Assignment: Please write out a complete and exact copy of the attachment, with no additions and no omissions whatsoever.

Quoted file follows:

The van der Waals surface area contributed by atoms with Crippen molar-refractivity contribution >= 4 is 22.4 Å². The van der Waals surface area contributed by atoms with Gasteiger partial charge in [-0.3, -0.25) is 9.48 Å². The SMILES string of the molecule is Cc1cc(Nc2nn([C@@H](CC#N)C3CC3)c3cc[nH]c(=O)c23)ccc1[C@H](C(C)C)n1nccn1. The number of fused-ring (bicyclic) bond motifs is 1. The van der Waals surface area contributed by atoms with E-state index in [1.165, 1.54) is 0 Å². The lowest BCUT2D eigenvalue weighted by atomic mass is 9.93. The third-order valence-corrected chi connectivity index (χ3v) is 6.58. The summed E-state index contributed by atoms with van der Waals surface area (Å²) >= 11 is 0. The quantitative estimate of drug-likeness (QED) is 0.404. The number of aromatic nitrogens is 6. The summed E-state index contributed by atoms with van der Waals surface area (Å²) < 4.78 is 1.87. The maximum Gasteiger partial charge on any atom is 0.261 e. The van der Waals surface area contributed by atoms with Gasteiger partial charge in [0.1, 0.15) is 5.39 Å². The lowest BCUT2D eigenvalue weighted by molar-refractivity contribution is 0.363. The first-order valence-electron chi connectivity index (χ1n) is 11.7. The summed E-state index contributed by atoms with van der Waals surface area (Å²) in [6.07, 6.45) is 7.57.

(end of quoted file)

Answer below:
The van der Waals surface area contributed by atoms with Crippen molar-refractivity contribution >= 4 is 22.4 Å². The van der Waals surface area contributed by atoms with Gasteiger partial charge in [-0.3, -0.25) is 9.48 Å². The SMILES string of the molecule is Cc1cc(Nc2nn([C@@H](CC#N)C3CC3)c3cc[nH]c(=O)c23)ccc1[C@H](C(C)C)n1nccn1. The number of fused-ring (bicyclic) bond motifs is 1. The van der Waals surface area contributed by atoms with E-state index in [1.165, 1.54) is 0 Å². The lowest BCUT2D eigenvalue weighted by atomic mass is 9.93. The third-order valence-corrected chi connectivity index (χ3v) is 6.58. The summed E-state index contributed by atoms with van der Waals surface area (Å²) >= 11 is 0. The quantitative estimate of drug-likeness (QED) is 0.404. The number of aromatic nitrogens is 6. The summed E-state index contributed by atoms with van der Waals surface area (Å²) < 4.78 is 1.87. The maximum Gasteiger partial charge on any atom is 0.261 e. The van der Waals surface area contributed by atoms with Gasteiger partial charge in [0.1, 0.15) is 5.39 Å². The lowest BCUT2D eigenvalue weighted by molar-refractivity contribution is 0.363. The first-order valence-electron chi connectivity index (χ1n) is 11.7. The summed E-state index contributed by atoms with van der Waals surface area (Å²) in [6.07, 6.45) is 7.57.